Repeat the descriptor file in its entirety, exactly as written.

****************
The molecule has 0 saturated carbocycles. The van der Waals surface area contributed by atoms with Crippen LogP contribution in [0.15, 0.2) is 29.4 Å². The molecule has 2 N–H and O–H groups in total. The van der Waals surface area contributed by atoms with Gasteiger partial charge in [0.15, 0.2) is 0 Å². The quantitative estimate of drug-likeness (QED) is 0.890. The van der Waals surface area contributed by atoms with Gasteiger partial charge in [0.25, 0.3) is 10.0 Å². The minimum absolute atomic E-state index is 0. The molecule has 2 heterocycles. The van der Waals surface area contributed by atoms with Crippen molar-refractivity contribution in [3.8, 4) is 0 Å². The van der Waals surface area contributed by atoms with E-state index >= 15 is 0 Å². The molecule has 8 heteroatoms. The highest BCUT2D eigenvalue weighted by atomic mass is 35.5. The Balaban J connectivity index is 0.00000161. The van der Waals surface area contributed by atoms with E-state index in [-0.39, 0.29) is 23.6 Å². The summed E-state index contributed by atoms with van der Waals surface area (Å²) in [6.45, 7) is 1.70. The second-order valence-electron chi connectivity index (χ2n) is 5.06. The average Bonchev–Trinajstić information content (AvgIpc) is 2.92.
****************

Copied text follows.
The molecule has 0 saturated carbocycles. The van der Waals surface area contributed by atoms with Crippen LogP contribution in [0.15, 0.2) is 29.4 Å². The molecule has 2 N–H and O–H groups in total. The van der Waals surface area contributed by atoms with Gasteiger partial charge in [0.15, 0.2) is 0 Å². The quantitative estimate of drug-likeness (QED) is 0.890. The van der Waals surface area contributed by atoms with Gasteiger partial charge in [0.25, 0.3) is 10.0 Å². The minimum absolute atomic E-state index is 0. The molecule has 2 heterocycles. The van der Waals surface area contributed by atoms with Crippen molar-refractivity contribution in [3.8, 4) is 0 Å². The van der Waals surface area contributed by atoms with E-state index >= 15 is 0 Å². The molecule has 8 heteroatoms. The highest BCUT2D eigenvalue weighted by atomic mass is 35.5. The Balaban J connectivity index is 0.00000161. The van der Waals surface area contributed by atoms with E-state index in [-0.39, 0.29) is 23.6 Å². The summed E-state index contributed by atoms with van der Waals surface area (Å²) in [6.45, 7) is 1.70. The second-order valence-electron chi connectivity index (χ2n) is 5.06. The average Bonchev–Trinajstić information content (AvgIpc) is 2.92.